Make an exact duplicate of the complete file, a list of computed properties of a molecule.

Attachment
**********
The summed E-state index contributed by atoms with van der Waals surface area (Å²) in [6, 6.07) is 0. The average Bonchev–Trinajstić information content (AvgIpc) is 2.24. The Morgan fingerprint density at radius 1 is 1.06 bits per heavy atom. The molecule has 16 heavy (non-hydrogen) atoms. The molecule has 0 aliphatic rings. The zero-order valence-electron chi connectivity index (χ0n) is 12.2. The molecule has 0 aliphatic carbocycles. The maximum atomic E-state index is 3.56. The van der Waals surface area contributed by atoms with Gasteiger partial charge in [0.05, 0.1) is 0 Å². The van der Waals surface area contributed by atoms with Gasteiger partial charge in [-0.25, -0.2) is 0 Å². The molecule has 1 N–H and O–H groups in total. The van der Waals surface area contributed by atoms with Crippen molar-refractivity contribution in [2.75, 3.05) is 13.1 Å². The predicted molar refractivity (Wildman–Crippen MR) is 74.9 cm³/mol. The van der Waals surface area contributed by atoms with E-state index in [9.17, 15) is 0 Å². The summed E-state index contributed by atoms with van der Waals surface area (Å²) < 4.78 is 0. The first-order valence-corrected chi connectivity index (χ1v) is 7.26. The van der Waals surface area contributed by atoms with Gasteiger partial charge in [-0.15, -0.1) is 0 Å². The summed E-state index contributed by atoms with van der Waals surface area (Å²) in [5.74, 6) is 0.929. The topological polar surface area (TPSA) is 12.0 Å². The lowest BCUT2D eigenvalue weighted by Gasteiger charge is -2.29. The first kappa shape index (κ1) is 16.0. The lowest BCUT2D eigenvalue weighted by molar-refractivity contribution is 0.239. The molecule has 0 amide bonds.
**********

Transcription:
The summed E-state index contributed by atoms with van der Waals surface area (Å²) in [6, 6.07) is 0. The average Bonchev–Trinajstić information content (AvgIpc) is 2.24. The Morgan fingerprint density at radius 1 is 1.06 bits per heavy atom. The molecule has 16 heavy (non-hydrogen) atoms. The molecule has 0 aliphatic rings. The zero-order valence-electron chi connectivity index (χ0n) is 12.2. The molecule has 0 aliphatic carbocycles. The maximum atomic E-state index is 3.56. The van der Waals surface area contributed by atoms with Gasteiger partial charge in [0.05, 0.1) is 0 Å². The van der Waals surface area contributed by atoms with Gasteiger partial charge in [-0.25, -0.2) is 0 Å². The molecule has 1 N–H and O–H groups in total. The van der Waals surface area contributed by atoms with Crippen molar-refractivity contribution in [2.75, 3.05) is 13.1 Å². The predicted molar refractivity (Wildman–Crippen MR) is 74.9 cm³/mol. The van der Waals surface area contributed by atoms with E-state index in [9.17, 15) is 0 Å². The summed E-state index contributed by atoms with van der Waals surface area (Å²) < 4.78 is 0. The first-order valence-corrected chi connectivity index (χ1v) is 7.26. The van der Waals surface area contributed by atoms with Gasteiger partial charge in [-0.15, -0.1) is 0 Å². The summed E-state index contributed by atoms with van der Waals surface area (Å²) in [5.74, 6) is 0.929. The topological polar surface area (TPSA) is 12.0 Å². The lowest BCUT2D eigenvalue weighted by Gasteiger charge is -2.29. The first kappa shape index (κ1) is 16.0. The lowest BCUT2D eigenvalue weighted by molar-refractivity contribution is 0.239. The molecule has 0 amide bonds.